Protecting the Bluebells in Chalet Wood
In not-too-many weeks people will be visiting Wanstead Park particularly to see the show of native bluebells in Chalet Wood. This is fast becoming an annual event for some, although few will stop to think of the effort that has gone in over the years for them to appear like this. For many years – perhaps since the early 1980's – the Wren Conservation and Wildlife Group has been visiting the wood during the winter to clear fallen tree-litter and brambles so that the bluebells can grow better and look better.
The plants are almost becoming a victim of their own success: increased visitors invariably mean increased trampling. In 2010 I wrote an article in this website which included the suggestion that some form of path-delineation might be in order to guide people through the wood, and – preferably – off the bluebells. This winter, the idea has come to fruition, with the delivery some eight weeks ago of some timber cuttings from further north in the Forest, courtesy of Epping Forest staff.
The timber was dropped off for us in a few spots in the wood. It was a larger diameter than I would have wanted, but this was necessary because smaller pieces would quickly have been used to make the “wigwam” structures that pop up here and elsewhere in Wanstead Park.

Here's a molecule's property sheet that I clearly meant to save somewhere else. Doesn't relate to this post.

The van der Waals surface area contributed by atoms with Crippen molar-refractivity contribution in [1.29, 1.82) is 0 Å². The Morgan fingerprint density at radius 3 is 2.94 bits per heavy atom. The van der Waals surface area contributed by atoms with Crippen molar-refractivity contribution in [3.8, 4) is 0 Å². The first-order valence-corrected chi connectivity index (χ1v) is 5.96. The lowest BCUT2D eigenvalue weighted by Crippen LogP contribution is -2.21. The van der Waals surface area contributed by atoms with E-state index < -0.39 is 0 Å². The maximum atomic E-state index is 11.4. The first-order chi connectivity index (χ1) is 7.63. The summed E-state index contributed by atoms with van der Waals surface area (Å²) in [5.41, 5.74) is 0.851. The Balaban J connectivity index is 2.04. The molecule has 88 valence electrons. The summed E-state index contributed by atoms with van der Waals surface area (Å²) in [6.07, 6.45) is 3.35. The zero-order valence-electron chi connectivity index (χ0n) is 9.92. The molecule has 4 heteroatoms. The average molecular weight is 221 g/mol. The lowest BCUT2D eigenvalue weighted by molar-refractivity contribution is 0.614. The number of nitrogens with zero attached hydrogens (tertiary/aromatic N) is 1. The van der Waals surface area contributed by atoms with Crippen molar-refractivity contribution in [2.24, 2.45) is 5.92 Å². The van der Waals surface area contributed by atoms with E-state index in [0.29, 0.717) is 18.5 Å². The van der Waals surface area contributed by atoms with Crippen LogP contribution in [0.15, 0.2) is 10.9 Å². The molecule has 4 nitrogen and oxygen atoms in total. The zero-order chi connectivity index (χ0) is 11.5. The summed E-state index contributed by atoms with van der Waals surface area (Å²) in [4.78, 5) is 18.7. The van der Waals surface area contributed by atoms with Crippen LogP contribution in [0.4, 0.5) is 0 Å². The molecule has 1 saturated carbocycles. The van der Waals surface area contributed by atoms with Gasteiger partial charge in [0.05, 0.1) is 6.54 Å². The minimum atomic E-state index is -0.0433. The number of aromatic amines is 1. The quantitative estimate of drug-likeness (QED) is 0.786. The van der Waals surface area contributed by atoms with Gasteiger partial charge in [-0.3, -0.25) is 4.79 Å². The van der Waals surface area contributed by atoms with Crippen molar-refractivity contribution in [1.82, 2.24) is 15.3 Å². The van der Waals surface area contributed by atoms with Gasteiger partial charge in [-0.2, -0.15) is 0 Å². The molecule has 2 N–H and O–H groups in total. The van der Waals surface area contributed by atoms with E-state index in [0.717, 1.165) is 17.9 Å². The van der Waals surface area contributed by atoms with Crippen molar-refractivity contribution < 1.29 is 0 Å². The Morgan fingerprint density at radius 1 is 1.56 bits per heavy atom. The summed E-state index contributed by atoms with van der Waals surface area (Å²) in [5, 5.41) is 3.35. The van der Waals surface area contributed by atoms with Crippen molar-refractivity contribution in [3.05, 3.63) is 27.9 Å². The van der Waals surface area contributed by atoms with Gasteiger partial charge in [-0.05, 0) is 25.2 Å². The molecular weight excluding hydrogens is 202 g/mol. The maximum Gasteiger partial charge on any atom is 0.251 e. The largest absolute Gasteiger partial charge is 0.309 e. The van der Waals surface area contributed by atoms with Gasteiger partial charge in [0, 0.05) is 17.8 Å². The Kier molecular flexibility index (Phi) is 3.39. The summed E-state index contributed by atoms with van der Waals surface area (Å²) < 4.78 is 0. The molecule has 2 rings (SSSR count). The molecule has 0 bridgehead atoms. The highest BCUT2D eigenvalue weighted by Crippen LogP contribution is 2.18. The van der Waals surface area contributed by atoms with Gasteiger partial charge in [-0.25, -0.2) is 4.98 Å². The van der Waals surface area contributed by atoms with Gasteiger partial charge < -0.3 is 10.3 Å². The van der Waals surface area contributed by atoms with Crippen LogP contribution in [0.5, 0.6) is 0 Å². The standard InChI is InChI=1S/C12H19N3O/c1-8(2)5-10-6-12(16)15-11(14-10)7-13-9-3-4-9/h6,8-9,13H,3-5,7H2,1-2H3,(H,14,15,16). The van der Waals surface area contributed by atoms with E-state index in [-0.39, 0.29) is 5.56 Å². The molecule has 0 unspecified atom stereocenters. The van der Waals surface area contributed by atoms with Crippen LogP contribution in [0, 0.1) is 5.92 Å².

As I write this article, seven weekly visits have been made to Chalet Wood to arrange the edgings along desire-line paths. At most of these visits, just three of us – Gill and Alan James and myself – have used to-hand levers and makeshift rollers to move in some cases some considerable logs into position. This is in addition, of course to lifting, moving and sawing slightly smaller ones.
Most of the comments from passers-by have been favourable, with the realisation that there is likely not to be so much trampling. Some comments have been made that some of the paths are too wide, but this could be dealt with in future if necessary. We have deliberately left the wigwams; children, and perhaps some adults, seem to enjoy building them and we'd like to encourage play in more “natural” surroundings. We have moved some of the largest logs into positions where it might be nice to sit down and appreciate the woods.
I anticipate that it will make a difference to the show of bluebells. It is not meant to be a physical barrier to walking anywhere in the wood, but might act as a psychological one. Over time the logs will rot down. By then it is hoped that the trackways through the wood will be more defined anyway, so that people can enjoy Chalet Wood at any time of the year.
Paul Ferris, 13th March 2014